Part 3: Assembling Your Issue Story

1. Outline structure of your text

Here is a standard structure – and the one I want you to use. See Alcohol’s Hold on Campus, The Chronicle of Higher Education as example.

A. Lead (Start with a real person dealing with the issue)

B. Nut graph (What is your issue? Why is it important?)

C. Cosmic graph (This is an example of a larger issue…)

D. “The Springboard” (Often quote or question that launches reader into the rest of the piece)

E. Point 1 or Person 1

  • Fact/stat
  • Illustration or example
  • Quote
  • Repeat if necessary

F. Point 2 or Person 2

  • Fact/stat
  • Illustration or example
  • Quote
  • Repeat if necessary

G. Continue Point/Person until you cover the key aspects of issue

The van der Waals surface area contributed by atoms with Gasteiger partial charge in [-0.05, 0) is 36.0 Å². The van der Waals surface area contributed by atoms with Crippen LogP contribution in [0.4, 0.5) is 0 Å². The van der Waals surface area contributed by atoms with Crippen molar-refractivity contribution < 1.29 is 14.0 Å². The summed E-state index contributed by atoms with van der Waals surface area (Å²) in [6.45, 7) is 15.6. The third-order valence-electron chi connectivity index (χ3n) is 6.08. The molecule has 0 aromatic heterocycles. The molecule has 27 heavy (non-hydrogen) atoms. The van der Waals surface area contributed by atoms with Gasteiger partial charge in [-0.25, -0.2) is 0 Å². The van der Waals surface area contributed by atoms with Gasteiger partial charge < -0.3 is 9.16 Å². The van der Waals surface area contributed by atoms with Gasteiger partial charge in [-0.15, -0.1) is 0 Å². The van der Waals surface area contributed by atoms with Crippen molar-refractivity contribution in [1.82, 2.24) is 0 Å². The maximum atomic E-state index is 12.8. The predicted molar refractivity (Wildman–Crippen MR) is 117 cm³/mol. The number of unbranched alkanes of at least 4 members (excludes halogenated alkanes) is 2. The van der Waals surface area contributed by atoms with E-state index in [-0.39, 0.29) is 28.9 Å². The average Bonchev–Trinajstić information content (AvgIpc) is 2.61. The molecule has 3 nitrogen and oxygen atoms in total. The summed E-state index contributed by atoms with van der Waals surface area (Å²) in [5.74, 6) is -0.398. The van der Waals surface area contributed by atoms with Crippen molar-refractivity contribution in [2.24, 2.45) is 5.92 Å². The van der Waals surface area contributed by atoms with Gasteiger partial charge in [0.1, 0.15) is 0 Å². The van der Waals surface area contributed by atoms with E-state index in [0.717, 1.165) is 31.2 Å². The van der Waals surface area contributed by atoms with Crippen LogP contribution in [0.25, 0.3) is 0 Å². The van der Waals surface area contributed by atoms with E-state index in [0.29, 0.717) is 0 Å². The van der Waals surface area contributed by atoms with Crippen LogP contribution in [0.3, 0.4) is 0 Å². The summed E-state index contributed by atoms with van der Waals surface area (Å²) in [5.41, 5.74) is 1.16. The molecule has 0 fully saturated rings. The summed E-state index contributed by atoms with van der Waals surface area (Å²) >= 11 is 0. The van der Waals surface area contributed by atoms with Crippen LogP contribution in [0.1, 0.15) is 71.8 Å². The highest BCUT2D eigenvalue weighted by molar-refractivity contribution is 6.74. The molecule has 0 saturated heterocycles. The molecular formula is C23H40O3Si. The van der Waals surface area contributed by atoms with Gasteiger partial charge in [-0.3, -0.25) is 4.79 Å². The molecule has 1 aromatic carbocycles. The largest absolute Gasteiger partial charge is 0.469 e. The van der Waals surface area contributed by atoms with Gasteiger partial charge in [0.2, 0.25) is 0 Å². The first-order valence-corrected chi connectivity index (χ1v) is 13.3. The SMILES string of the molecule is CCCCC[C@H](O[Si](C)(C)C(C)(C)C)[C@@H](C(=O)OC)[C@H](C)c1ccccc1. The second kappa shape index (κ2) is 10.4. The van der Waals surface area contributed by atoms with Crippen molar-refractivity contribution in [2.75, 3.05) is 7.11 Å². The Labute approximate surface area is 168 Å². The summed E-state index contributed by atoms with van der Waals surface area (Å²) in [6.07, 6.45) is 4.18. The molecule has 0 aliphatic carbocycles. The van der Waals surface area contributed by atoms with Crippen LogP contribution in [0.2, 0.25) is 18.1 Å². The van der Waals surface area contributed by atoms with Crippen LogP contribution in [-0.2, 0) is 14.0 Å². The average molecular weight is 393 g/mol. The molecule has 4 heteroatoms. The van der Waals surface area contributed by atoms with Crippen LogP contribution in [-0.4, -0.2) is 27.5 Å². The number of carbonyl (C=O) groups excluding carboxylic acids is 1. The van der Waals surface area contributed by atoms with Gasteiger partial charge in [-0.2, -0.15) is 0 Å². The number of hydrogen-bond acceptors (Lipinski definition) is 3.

H. So What?, Conclusion or Possible Solutions

2. Go through your interviews.
Listen for anecdotes and moments of reflection. These are your quotes and soundbites. (See Ira Glass). Log and transcribe good quotes. See what you have and what you don’t have. You might have to go get more interviews.

3. Go through visuals. Storyboard. Structure your story presentation.

-What is text doing? What must the visuals do?
-What visuals will draw audience in and hold attention?
-How will visuals be presented? Stand alone? Structure?
-Where should multimedia be embedded in piece?
-Pull quotes?

4. Write text. Edit multimedia. Then put them together.
Text and multimedia should each be able to stand alone and tell the story, but they should compliment each other. What if someone only reads text? What if someone only looks at multimedia?

5. Contiguity
Pay attention to how all of the parts relate to each other. Headline, featured image, pull quotes, text, multimedia.

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